PEI Minimum Wage 2021

PEI Minimum Wage 2021

Written by Lisa Rennie
Fact-checked by Caitlin Wood
Last Updated October 5, 2021

In Prince Edward Island, under the law, employers must pay their workers a minimum pay rate. Minimum wages are usually set every year to reflect the cost of living and are meant to ensure that employees are able to cover the basic costs of living, including food and shelter.

Let’s go into more detail about the minimum wage in PEI this year, and what exceptions may exist. 

Minimum Wage PEI 2021

As of April 1, 2021, the minimum wage for all employees in PEI is $13 per hour. That’s an increase of $0.15 from April 2020, when the minimum wage was $12.85 per hour. 

The Minimum Wage Order establishes wage rates in PEI, which is the amount an employer must pay an employee for every hour of work. The order also establishes standards of employment for any costs associated with lodging and meals, where applicable.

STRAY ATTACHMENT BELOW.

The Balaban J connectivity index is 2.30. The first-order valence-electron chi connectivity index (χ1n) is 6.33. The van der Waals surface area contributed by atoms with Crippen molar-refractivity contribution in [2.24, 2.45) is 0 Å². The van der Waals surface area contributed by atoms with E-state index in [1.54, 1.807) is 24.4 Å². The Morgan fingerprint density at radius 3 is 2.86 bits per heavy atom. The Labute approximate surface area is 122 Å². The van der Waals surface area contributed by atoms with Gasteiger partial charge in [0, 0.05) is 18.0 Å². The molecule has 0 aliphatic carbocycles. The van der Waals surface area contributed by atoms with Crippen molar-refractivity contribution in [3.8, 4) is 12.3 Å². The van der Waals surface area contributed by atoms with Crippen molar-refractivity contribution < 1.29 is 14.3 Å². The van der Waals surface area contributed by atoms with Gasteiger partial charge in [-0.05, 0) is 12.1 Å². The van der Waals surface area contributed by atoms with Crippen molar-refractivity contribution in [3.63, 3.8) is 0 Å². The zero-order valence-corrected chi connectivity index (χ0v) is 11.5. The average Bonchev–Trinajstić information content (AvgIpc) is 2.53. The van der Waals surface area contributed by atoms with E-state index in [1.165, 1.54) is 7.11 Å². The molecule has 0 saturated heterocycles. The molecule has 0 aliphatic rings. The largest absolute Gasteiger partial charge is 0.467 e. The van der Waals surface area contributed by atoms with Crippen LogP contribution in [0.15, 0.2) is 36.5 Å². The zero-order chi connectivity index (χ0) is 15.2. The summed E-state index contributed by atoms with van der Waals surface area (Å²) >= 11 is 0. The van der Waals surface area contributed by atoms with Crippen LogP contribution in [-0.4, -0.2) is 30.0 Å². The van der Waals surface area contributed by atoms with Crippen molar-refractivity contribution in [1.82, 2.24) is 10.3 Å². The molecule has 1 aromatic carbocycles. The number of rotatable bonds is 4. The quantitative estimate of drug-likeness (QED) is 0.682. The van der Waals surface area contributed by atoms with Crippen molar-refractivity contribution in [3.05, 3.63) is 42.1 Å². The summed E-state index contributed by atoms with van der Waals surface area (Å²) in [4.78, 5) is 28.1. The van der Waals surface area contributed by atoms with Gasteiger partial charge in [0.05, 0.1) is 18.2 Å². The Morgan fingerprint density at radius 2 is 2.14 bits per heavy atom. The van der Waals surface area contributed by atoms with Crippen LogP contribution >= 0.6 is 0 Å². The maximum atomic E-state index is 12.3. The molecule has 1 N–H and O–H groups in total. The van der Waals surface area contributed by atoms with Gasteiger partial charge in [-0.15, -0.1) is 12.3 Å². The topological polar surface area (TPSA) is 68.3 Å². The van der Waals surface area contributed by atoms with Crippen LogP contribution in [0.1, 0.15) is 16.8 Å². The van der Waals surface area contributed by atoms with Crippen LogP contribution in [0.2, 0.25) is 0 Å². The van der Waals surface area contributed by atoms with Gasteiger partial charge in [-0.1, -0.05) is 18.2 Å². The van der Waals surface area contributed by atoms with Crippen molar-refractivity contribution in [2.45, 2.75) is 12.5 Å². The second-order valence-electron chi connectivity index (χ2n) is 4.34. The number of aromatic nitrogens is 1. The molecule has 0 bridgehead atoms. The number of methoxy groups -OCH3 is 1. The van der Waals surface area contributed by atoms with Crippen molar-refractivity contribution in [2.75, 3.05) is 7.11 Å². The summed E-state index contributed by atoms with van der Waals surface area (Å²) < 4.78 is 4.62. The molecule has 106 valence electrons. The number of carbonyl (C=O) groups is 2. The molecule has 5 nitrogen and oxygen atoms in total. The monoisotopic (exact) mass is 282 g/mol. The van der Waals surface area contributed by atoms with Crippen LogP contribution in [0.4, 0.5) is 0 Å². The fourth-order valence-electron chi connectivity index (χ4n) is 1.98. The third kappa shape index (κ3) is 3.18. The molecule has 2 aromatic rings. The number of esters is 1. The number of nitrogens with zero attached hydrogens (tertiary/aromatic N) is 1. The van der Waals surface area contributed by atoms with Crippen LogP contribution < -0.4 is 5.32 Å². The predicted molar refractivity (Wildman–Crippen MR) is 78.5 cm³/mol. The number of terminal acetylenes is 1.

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Minimum Wage Over The Years

The following table displays the minimum wage rate in PEI over the past 5 years:

YearMinimum Wage Rate
2021$13
2020$12.85
2019$12.25
2018$11.55
2017$11.25

Minimum Wage Exceptions PEI

There are certain exemptions to minimum wage requirements in PEI. For instance, some employers pay their workers by how much they produce, rather than hourly, which is known as ‘piecework’. That said, employers are not allowed to pay their workers less for piecework than what their employees would have earned at the minimum wage for the number of hours worked.

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Non-Allowable Wage Deductions 

Employers may withhold or deduct all or part of a worker’s pay if the worker authorizes it in writing. However, there are exceptions. Employers cannot make such deductions in the following circumstances: